Download Breakthrough Communities: Sustainability and Justice in the by M. Paloma Pavel, Carl Anthony PDF

By M. Paloma Pavel, Carl Anthony

Activists, analysts, and practitioners describe leading edge options that advertise fit neighborhoods, reasonable housing, and obtainable transportation all through America's towns and suburbs.

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While poor rural areas often are physically remote, poor urban areas are almost as isolated in their own ways. Both types of communities are dumping grounds for environmental toxins. They struggle with substandard housing, abandoned lots, and bad schools. High unemployment, broken school systems, widespread substance abuse, and high crime rates undermine family stability and diminish children’s futures. ’’ By ‘‘loyalty’’ he means acceptance of the way things are, and of the power relationships that maintain the status quo.

Fourth, changing family structures, as well as shifts in immigration and demographic trends, had important and disproportionate impact on communities of color (Briggs 2005; Orfield 2006). Environmental devastation and concentrated wealth and poverty are undermining social justice at an unprecedented scale, both domestically and globally. Yet, these forces of destruction also present significant opportunities for change. The movement for metropolitan regional equity is engaging congregations, labor movements, civil rights organizations, and environmental groups in finding ways to meet these challenges.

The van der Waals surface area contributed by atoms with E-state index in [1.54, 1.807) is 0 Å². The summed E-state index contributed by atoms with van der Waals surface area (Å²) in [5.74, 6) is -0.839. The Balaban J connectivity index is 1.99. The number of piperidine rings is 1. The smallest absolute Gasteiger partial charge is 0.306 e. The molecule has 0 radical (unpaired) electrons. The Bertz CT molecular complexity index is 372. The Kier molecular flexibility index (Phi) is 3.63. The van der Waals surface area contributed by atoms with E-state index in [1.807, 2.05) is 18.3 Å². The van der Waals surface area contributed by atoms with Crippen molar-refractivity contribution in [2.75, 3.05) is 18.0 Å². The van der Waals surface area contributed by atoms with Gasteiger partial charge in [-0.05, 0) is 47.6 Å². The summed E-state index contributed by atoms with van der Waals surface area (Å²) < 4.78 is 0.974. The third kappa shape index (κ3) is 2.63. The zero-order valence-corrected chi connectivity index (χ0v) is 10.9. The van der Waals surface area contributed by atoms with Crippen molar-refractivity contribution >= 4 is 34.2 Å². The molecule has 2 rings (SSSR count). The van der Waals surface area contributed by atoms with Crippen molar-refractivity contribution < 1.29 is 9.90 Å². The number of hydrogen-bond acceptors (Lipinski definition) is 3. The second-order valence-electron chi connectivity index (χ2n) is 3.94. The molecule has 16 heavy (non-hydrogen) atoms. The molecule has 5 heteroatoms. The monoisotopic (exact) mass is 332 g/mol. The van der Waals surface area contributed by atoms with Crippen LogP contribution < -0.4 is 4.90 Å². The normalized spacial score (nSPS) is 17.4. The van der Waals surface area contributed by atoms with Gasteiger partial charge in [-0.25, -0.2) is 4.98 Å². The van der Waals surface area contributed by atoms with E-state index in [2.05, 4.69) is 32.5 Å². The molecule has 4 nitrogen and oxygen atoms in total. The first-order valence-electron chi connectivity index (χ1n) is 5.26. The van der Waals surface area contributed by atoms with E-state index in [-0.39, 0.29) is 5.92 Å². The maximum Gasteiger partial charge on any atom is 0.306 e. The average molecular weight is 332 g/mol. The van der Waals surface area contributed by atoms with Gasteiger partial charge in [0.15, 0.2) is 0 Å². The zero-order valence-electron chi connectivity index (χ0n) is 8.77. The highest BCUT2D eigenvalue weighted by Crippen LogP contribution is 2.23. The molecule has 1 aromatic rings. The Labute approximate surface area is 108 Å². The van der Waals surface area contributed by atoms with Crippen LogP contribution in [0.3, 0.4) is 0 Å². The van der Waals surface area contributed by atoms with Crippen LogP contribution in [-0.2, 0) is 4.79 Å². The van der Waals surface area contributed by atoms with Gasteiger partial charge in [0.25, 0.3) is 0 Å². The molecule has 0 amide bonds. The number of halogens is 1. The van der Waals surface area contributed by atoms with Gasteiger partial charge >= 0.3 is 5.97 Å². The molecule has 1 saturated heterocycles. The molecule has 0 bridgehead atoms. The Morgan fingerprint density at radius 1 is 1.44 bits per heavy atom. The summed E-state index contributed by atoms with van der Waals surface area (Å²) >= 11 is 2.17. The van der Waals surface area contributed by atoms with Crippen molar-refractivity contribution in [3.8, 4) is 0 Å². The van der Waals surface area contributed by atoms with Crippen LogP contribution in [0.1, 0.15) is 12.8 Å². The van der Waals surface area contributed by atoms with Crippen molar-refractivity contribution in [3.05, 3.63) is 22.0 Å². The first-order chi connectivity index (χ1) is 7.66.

It was also impacted by the work of the sociologist Howard Odum and the Southern regionalists who documented the unique folkways of the American South. By the late 1960s, the term came to be applied to metropolitan settings, reflecting the view that issues such as housing, transportation, the environment, and the political governance of large, multijurisdictional urban places should be treated as an integrated system (Sendich 2006). The movement for regional equity draws from many of these traditions of regionalism, while grafting them on to a root that is outside of conventional representations of regional development, city building, and environmental history—the spatial dimensions of a quest for social and racial justice.

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